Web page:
An Unofficial Editorial- Rimjhim Sayana

Hey there! So, I’m going to be going totally off branding; I’m not going be talking about a fandom that I’m a part of, or obsessed with (Yeah, surprising, I know), instead, I’ll be talking about what the theme of this issue means, along with a bunch of other stuff.

‘The Social Conscience’ reminded me of Jiminy Cricket. Get it? In reality, this entire essay was going to be about the different portrayals of Jiminy all across the animation and folklore, but I settled for something slightly more relevant and meaningful.

Another thing that popped into my mind, was an artist called Qinni. She’s amazing, and her work is equally amazing. Now, why did I get reminded of her? Well, Qinni is a four-time open-heart surgery survivor. I didn’t know anything about that. I just saw her work, the way she worked with colours and textures, and I loved it. So, here’s the thing. In order to support Qinni, you can buy her coffee…online. Just reminded me about how important it was to give back to people to show our support and appreciation. If you want to check out her work, I’ve put her link at the bottom of the article. Let’s proceed to stuff about the theme, shall we?

An illustration by Qinni

Do you ever look around and wonder ‘Hey, our society is pretty screwed.’ And you realise that you have been brought up in this society. Where does that leave you? Not everyone’s opinion is correct, then why do people follow things just because it’s convenient for the majority of the population? They think ‘why stir up trouble where there is none?’ But it’s time when we agree that there is a problem and that we need to deal with it.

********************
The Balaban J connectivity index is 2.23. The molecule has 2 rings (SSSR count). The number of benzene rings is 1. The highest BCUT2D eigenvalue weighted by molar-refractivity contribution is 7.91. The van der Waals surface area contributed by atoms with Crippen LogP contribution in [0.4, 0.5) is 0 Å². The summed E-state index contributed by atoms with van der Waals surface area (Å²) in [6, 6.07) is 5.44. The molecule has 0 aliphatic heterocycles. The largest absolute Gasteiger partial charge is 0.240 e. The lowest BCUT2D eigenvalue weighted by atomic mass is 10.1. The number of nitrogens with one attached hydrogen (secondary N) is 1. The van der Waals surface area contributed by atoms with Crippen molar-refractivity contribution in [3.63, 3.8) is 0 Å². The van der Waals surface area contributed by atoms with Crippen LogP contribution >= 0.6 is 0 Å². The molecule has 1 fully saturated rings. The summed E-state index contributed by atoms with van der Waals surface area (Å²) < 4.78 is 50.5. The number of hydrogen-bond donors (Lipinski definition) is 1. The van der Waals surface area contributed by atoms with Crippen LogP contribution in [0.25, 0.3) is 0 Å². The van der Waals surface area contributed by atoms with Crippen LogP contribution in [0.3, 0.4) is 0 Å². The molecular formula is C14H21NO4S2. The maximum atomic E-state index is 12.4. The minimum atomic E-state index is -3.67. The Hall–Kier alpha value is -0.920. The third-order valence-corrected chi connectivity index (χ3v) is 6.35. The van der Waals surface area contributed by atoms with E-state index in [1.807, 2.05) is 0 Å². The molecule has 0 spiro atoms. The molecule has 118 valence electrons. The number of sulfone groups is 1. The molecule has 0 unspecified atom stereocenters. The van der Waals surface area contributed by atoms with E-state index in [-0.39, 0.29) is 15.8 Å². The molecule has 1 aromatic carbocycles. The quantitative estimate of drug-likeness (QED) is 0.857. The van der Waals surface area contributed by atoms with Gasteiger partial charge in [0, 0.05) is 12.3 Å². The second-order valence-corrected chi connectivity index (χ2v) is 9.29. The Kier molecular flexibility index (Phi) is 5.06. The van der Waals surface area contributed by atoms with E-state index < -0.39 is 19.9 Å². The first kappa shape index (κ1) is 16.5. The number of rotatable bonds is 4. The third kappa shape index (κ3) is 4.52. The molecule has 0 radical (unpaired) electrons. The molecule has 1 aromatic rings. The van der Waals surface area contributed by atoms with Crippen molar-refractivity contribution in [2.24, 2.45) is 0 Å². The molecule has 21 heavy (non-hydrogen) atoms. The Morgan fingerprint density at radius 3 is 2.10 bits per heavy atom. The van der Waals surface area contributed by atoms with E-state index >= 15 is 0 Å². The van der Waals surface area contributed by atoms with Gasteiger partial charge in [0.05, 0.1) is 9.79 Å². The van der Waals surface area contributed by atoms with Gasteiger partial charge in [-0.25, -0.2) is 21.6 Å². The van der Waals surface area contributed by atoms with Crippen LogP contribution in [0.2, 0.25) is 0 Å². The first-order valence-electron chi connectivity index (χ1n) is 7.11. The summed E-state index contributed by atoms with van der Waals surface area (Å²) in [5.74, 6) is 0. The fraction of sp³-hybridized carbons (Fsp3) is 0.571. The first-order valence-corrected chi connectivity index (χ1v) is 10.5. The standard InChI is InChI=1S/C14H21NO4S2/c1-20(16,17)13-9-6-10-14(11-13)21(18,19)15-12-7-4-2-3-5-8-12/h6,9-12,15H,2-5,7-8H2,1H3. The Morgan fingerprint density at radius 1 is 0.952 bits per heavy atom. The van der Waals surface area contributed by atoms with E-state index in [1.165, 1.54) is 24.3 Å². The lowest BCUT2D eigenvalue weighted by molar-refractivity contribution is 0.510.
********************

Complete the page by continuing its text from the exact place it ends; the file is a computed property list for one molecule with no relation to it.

This society has shaped us, our perspectives and personalities. If it continues down the path to hellfire, the generations to come are doomed. Is it not our responsibility to take action, to ensure that this doesn’t happen? Is this not the world we all live in? Shouldn’t we raise our voices?

Something I’ve realised is that all of us have our own ways of ‘challenging the social norms’ and ‘questioning mob mentality’. Writing is mine. (In fact, this piece was originally titled ‘The pen is mightier than the sword’) And, as I look back at our past issues, I realise that a lot of Reflection’s themes (#spon) have raised topics that we needed to address: Mental Health, Pride and Prejudice, to name a few. I like that about us.

One of these days, you’re going to wake up and realise that things don’t need to be the way they are, that you can make a difference. When you realise that, you’re going to look at things differently and start working towards it. To make things better for others than what they were for you.


Qinni:

https://twitter.com/QinniArt

 


 

~ Rimjhim Sayana, Amity International School, Noida 

 

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